They have nothing in common. That said, there are the obvious similarities and require an ear for dialogue and an idea of how to try to capture human emotion with words. Writing screenplays is a little bit like designing aircraft engines and writing plays is a little bit like sculpture.

The collaborative process … I could say a lot about that, but I’m not sure anyone really has TIME for a real version of that except in some European theaters where work is grown over years or in companies like New York’s ERS which also takes its time. I love bouncing off fellow artists and would do it all the time except it takes a kind of real time to really get into it. What we do over weeks in American theatre is sort of collaboration lite. We really should stop and take a deep breath and spend months and months or years making the greatest plays in the entire world. But we’re moving fast and can’t do that.

ALL THAT SAID, there was a singular piece of gigantic collaboration in this show that blew my mind. The role of Paul is played by two actors, Kurt Fuller and Peter MacKenzie, who perform on different night and who rehearsed together. They’ve both brilliant and very different and in rehearsal they bounced off each other in this gorgeous ego-less humor-filled way that made me think there was a way to get at character here that few people get to see. The two of them just truly got into it in the real spirit of forceful fun and critique and experimentation.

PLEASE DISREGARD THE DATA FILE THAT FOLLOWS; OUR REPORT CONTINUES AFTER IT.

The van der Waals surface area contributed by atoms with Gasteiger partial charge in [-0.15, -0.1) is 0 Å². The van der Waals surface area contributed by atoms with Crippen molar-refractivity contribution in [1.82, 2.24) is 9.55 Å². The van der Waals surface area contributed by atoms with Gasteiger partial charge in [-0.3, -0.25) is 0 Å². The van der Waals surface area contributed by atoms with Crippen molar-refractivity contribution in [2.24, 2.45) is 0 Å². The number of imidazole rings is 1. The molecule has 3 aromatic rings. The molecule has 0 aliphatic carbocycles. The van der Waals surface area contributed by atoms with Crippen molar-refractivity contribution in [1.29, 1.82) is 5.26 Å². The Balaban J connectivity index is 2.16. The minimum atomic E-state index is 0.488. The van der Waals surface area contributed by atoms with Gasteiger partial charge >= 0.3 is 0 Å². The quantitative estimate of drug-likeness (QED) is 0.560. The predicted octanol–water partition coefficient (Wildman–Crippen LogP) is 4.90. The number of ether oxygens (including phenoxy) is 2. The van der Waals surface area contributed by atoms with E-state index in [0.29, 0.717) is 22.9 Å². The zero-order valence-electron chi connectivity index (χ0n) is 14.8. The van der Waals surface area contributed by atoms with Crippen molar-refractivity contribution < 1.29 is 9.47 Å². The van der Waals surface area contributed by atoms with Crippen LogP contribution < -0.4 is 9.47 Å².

Advice for playwrights – or would be playwrights?
Hmmmmm. Going to the theatre is an emotional journey of empathy. So you need to love people, and think really hard about what’s worth saying about them. Although I don’t get comedy, some kind of deep funny is necessary. Obviously, you need to become a theatre person. To quote Erik Ehn: “Playwrights are the doctors for ethics” which means on some level you have to really want to touch people and sooth them or disturb them where it counts which is in their souls or morality or behavior.

What do you know now thatyou wish you knew at the beginning of your career?
That it’s okay to follow people, that it’s okay to not always be reinventing the wheel. Mentorship is good and necessary and there is plenty of time to be a star by yourself.

Photo Credit: Jeromy Robert